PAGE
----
Andy and Jessica utilized the balcony for their ceremony. They made their ceremony unique with their wedding vows. These were personally composed by the bride and groom. They were sincere, personal yet humorous, and many tears were shed by friends and family.
We performed at the ceremony as a duo (i.e. me with Blake, my guitarist). I learned a song for Jessica to walk down the aisle to. The song was, “I’ll Be Seeing You”. A rendition of this song by Michael Buble was used in the film, “The Notebook”.
After the ceremony, the rest of the band joined us to play throughout pre-dinner drinks out on the balcony. The balcony has spectacular views that look straight out across the water through Sydney Heads. In between songs, the guests did a trivia quiz with questions about the bride and groom.
Later on, we played throughout dinner, and then for dancing. Immediately prior to dancing was the bridal dance. Andy and Jessica put an original spin on this, by actually performing a song by themselves. Andy (the groom) is originally from Scotland. He dabbles in playing guitar. Jessica (the bride) is Australian and loves to sing. In reference to Andy being from Scotland, they performed the song “500 Miles”, originally recorded by the Scottish band, “The Proclaimers”. After their “un-plugged” rendition of the song, the band performed the song again with full amplification. Dancing then continued until the end of the night.
For this wedding, I wore my kilt. Considering that the groom was originally from Scotland, I anticipated that there would be plenty of men wearing kilts. Alas, I arrived to find that I was the only person wearing one.
I took up playing trombone way back in 1979. For over 35 years, I’ve been spitting into the narrow end of a long piece of extendable metal pipe. Who would be crazy enough to take on such a humbling pursuit? And, of all the musical instruments available, why the trombone?
Was the trombone the best choice of instrument for me to play? I don’t know. The simple reason for taking it up was that it was all that was left in the music department storeroom. I had already developed an interest in music early in high school. Inspired by Norman Gunston, my first musical pursuit was to teach myself to play the harmonica. I saw an advertisement in the ‘New Idea’ with the selling pitch, “become the life of the party”. Excited by this prospect, I posted off my money and a few weeks later received my first harmonica along with a booklet explaining how to play it. Forthwith, I took my first steps along the road to a career in music.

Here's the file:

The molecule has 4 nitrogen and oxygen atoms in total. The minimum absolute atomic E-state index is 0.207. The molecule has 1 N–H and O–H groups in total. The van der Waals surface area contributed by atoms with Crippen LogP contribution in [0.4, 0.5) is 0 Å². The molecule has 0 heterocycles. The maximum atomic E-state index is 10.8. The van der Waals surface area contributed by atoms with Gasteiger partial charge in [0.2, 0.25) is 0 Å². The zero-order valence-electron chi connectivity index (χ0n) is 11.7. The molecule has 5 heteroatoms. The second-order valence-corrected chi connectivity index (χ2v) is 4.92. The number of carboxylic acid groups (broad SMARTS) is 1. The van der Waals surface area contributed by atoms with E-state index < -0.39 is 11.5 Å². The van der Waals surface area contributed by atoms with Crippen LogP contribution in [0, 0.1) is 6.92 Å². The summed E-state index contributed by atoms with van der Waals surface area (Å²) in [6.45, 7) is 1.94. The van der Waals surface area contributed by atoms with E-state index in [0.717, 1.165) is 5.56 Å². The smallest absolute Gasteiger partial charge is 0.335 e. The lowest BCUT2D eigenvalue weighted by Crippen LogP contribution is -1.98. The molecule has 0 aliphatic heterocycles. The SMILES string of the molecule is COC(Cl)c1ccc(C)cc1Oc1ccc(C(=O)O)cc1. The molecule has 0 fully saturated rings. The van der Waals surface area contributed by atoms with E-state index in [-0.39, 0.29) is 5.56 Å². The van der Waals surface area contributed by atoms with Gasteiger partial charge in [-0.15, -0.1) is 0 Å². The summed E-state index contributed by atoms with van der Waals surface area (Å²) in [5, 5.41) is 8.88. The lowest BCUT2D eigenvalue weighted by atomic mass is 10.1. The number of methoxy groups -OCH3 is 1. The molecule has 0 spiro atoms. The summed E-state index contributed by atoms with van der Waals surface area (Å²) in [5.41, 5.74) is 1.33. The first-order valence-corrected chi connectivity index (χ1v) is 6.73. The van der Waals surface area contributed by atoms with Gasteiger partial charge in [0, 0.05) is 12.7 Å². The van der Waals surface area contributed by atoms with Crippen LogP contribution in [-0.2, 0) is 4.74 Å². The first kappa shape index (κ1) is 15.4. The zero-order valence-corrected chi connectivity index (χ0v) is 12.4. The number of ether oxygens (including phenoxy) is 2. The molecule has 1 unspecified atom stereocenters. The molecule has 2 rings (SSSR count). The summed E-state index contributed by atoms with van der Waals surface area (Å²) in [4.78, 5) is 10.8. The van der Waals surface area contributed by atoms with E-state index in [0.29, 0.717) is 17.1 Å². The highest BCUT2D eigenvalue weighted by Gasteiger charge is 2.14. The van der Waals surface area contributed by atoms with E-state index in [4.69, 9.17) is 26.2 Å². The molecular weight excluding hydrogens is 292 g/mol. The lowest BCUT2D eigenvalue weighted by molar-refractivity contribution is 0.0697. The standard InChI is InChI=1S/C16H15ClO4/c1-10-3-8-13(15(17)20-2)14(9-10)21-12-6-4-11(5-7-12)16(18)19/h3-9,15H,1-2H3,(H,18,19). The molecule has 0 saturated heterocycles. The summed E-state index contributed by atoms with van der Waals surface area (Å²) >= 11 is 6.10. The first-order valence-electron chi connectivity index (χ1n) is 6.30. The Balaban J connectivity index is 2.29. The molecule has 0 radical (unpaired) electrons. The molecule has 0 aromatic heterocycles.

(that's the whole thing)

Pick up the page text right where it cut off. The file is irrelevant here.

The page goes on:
The following year, I bought myself a ukulele. I really wanted to play the guitar, but the ukulele looked easier having only four strings instead of six. In addition, the price of $5.00 made it very accessible. I also purchased a tutor book and I was off again in my next musical quest. Once I could strum a few chords, I bought a neck brace for my harmonica so that I could play both instruments together.
By Year 10, I felt that I was ready to move onto something more serious, so I approached the school’s music teacher and inquired about taking up a ‘proper’ instrument. Being halfway through the year, I was disappointed to discover that all the ‘good’ instrument had already been borrowed. So…what was left?
The music teacher opened the music storeroom, and there were about a dozen trombones. Nothing else. No other instruments. The choice was made for me on that day. We picked out one and I took it home. The following week, I started lessons. I have been playing ever since.
There was never any real love of the trombone. That’s what was available, so that’s what I played. I plodded away and even got accepted into the N.S.W. Conservatorium Of Music. It was there that I picked up the nick-name “Slide”, which I have adopted as my actual name.
Becoming a singer seems to be a natural addition for trombone players. Well known examples are Trombone Shorty (Troy Andrews), Nils Landgren and Fred Wesley.
For information about playing trombone, try these links…